Foundation attends Fast Response Cutter Donald Horsley Commissioning
The latest in a series of newly built Sentinel Class Cutters, the Donald Horsley, was commissioned in Puerto Rico on May 20, 2016. Coast Guard Foundation Trustee Robert Montgomery attended the commissioning to present the crew with a $5,000 gift for their morale fund during the ceremony.
Coast Guard Cutter Donald Horsley marks the 17th Sentinel Class fast response cutter and the fifth of its kind to be homeported in San Juan, Puerto Rico. These fast response vessels produce speeds of more than 28 knots and are crucial to the Coast Guard’s mission of curbing illegal maritime activity including counter-drug patrols, conducting search and rescue operations and more.
Coast Guard Foundation Trustee Robert Montgomery presenting Lt. Colleen Denny, commanding officer of the Coast Guard Cutter Donald Horsley, with a gift of $5,000 for the crew's morale fund.
All fast response cutters are named after a Coast Guard hero with this cutter’s namesake, Master Chief Petty Officer Donald Horsley, a boatswain’s mate who served on active duty for 44 years.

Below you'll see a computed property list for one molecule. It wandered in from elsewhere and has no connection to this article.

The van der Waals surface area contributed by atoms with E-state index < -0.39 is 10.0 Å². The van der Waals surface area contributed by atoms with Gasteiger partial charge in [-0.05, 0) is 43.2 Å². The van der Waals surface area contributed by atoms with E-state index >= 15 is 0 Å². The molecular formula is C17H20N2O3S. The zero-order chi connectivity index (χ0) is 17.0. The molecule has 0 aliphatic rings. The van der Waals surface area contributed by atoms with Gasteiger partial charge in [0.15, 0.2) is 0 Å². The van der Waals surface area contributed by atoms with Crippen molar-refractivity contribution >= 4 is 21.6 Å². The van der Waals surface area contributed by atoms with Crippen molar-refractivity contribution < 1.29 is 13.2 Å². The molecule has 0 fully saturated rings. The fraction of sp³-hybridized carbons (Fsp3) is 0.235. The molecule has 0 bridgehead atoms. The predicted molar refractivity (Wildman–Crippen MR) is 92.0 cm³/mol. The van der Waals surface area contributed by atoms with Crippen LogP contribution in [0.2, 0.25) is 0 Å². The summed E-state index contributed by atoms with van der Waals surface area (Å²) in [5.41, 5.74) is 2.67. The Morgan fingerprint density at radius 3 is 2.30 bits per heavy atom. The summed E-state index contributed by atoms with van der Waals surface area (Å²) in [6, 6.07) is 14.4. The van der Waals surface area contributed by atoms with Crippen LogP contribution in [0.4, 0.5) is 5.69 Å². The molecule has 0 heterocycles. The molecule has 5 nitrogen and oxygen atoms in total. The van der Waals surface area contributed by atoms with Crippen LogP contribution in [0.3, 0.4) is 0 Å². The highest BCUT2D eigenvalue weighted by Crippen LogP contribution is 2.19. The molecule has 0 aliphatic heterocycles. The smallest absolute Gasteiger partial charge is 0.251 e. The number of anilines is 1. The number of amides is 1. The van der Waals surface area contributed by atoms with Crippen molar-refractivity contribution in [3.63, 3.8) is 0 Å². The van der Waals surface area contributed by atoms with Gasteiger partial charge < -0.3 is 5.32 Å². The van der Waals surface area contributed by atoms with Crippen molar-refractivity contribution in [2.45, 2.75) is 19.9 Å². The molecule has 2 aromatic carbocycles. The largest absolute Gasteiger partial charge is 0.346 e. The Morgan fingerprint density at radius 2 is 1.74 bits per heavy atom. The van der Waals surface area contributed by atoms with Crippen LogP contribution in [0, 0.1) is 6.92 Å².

From the Official U.S. Coast Guard blog on the Horsley commissioning:
“Throughout his career, Horsley demonstrated exceptional skill and leadership while serving aboard 34 vessels and numerous shore units.
“His lengthy career spanned three wars, including World War II, where he served aboard the USS Cepheus as a coxswain on landing craft and participated in Operation Dragoon (the invasion of southern France) in the European Theater and Operation Iceberg (the invasion of Okinawa) in the Pacific Asian Theater.
“During the Vietnam War, Horsley was the senior petty officer assigned to Division 13, Coast Guard Squadron One, serving two tours for a total of 41 months. The Division’s fleet 82-foot patrol boats were tasked with the maritime interdiction of the reinforcement and re-supply vessels for Communist forces fighting in South Vietnam.
“It was during this assignment that Horsley earned the Bronze Star with a Combat “V,” in part due to his participation in over 100 combat patrols while coming under intensive enemy fire on 11 separate occasions.”